People in Projects

On this beautiful day, let us try to understand what project management really is.

Some definitions:

Project management, then, is the application of knowledge, skills, and techniques to execute projects effectively and efficiently. It’s a strategic competency for organizations, enabling them to tie project results to business goals — and thus, better compete in their markets. – PMI.org

Project management is the discipline of planning, organizing, motivating, and controlling resources to achieve specific goals. A project is a temporary endeavor with a defined beginning and end (usually time-constrained, and often constrained by funding or deliverables), undertaken to meet unique goals and objectives, typically to bring about beneficial change or added value. – wikipedia.org

The planning and organization of an organization’s resources in order to move a specific task, event or duty toward completion. Project management typically involves a one-time project rather than an ongoing activity, and resources managed include both human and financial capital. – investopedia.com

They are all wrong…

Ok sort of… The most important element that these definitions lack is the mention of people – not resources.

I am of the opinion that project managers (at least initially) are intimidated with the technical complexities, budgets, timelines and contracts that they forget the single most important element of project management – The People.

Because projects are temporary, external to existing organizational hierarchy and constrained in some way, the people involved in the project are “cut off” from their usual organizational support, referencing and reporting structures. This may lead to them experiencing emotions like exclusion, abandonment, isolation, and loneliness.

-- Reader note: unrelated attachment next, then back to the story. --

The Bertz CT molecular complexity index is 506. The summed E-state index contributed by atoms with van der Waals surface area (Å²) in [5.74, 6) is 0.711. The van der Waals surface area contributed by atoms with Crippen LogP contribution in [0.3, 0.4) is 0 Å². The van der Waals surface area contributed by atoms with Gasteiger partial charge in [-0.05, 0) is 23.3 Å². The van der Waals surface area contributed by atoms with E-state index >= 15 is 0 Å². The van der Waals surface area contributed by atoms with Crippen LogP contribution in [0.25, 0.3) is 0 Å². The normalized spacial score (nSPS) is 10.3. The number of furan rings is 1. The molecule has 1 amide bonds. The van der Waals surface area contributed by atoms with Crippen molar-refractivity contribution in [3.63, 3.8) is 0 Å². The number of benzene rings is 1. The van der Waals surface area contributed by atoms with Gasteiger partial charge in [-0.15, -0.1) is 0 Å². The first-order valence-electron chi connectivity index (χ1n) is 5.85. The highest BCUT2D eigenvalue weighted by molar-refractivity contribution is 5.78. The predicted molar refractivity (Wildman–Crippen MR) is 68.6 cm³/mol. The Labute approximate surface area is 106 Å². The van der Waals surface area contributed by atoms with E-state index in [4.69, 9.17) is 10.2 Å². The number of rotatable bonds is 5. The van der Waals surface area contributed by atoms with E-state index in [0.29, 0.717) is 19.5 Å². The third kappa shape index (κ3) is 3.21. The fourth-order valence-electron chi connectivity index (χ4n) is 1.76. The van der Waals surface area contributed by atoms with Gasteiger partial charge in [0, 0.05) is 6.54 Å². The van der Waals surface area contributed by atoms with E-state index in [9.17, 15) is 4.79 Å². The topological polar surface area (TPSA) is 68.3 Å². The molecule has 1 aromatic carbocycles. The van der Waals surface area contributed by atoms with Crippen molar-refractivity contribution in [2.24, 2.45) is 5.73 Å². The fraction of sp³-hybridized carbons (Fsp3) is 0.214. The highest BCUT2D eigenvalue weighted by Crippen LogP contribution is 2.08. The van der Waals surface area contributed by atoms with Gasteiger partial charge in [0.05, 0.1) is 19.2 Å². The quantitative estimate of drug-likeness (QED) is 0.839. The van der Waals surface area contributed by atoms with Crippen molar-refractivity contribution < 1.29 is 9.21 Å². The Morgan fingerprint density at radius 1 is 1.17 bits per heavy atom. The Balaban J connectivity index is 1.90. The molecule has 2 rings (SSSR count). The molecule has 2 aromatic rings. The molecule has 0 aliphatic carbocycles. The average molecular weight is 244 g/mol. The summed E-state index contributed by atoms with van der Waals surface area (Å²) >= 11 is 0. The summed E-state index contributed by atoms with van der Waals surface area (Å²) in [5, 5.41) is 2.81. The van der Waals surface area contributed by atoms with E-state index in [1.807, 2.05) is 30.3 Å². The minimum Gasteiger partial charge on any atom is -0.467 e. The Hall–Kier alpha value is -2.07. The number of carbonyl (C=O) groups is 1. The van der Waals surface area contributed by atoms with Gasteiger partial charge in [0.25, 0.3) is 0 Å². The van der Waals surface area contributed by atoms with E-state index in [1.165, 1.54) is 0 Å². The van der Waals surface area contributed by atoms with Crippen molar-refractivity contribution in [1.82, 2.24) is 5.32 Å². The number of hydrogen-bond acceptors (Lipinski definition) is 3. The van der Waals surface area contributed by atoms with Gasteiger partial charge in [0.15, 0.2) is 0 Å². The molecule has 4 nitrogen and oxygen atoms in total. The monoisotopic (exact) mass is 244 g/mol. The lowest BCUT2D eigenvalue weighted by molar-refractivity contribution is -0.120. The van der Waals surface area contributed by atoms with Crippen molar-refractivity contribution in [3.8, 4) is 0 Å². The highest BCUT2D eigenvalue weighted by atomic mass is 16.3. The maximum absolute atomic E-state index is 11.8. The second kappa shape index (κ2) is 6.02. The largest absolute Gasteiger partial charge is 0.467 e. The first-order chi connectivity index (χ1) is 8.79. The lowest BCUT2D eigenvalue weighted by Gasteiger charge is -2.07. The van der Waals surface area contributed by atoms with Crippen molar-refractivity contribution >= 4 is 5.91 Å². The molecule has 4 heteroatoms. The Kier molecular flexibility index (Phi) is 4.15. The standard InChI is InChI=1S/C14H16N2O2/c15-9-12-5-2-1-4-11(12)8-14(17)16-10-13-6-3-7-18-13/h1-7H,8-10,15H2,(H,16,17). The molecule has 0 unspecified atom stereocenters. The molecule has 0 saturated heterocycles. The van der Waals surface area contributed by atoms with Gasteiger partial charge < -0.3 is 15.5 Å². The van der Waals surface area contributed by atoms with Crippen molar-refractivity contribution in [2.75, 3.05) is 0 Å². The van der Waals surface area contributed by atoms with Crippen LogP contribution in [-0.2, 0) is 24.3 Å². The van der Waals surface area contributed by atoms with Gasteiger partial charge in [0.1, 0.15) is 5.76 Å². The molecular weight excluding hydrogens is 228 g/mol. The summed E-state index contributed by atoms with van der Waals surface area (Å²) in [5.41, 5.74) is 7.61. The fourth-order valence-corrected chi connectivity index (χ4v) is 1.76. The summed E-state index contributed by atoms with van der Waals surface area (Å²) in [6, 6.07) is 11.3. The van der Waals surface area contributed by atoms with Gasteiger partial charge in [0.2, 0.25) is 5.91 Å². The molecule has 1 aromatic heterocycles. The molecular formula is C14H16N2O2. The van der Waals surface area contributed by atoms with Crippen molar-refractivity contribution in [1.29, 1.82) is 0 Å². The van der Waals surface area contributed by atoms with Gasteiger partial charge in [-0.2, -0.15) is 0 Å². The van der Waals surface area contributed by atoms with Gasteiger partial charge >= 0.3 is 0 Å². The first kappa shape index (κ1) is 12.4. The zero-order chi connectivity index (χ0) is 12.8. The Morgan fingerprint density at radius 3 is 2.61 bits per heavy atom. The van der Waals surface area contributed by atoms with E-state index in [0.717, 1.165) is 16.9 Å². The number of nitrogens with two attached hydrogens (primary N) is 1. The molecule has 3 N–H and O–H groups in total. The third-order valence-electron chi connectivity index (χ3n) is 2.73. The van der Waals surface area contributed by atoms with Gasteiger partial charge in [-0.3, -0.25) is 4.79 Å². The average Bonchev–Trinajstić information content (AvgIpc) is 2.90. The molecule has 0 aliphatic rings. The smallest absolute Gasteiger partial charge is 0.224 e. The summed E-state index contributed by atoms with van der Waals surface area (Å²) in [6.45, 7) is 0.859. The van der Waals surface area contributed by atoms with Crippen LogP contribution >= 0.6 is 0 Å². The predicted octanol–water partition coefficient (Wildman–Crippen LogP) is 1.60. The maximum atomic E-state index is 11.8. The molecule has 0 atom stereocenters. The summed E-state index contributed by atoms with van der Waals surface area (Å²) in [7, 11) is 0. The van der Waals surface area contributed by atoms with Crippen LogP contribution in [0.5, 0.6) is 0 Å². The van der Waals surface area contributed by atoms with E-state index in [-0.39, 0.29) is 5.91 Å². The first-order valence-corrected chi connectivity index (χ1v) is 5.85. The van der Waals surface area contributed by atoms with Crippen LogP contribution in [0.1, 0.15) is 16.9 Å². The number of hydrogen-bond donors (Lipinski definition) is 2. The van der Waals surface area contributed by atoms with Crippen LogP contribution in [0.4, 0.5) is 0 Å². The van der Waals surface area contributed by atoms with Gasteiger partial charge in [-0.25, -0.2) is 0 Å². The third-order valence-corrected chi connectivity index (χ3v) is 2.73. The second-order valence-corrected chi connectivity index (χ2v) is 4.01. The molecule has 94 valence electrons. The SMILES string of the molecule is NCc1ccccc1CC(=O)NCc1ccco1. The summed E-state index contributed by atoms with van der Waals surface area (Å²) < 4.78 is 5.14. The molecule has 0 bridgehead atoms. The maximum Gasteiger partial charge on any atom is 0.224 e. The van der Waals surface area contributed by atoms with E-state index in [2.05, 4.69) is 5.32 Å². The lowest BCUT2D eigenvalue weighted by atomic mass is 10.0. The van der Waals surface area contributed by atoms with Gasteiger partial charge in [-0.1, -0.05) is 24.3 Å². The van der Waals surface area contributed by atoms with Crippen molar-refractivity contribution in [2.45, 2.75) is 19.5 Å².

Different people-centric approaches exist in many other professions and industries. Project managers can benefit significantly by changing the focus of how they view their project as shown above.

But who are all these people that a project manager now has to look after? Does the project manager have to treat them differently?

These people are called stakeholders. Each individual group needs to be considered, managed and communicated to in a way that would enhance the probability of project success. To illustrate the concept, I would use the picture shown above and provide a simplistic sample of the questions that one has to ask to “shape” how they should be treated.

The Groups

  • Sponsors – The people paying for the project. Obviously displaying to them how the project is converting their money (resources) into the value they were seeking is vital. People in this group would generally assist in any way they can to ensure the success of the project – So ask them if you need something, show them progress and deliverables.
  • Vendors & Suppliers – They provide goods and services (resources), that you procure in some way, which is needed to successfully complete the project. They could be distant and uninvolved through to full collaboration partners dependent on the success of the project – Figuring out who they are, and how they fit in, will go a long way in gathering allies.
  • Customers – They will be using the product of the project. They will be the people who will determine the overall or long term success of the project – Making sure that they partake in the delivery and evolution of the product in such a way that it will enhance their lives is VERY important.
  • Project Team & Performing Organisation – They are the resources referred to in the project definitions, the alienated souls that perform the actions to convert money into value. If you can get these people operating in a motivated and successful team, your life will change for the better – They have to be close to the action, know what is going on, what is happening next and have an honest view of how things are going.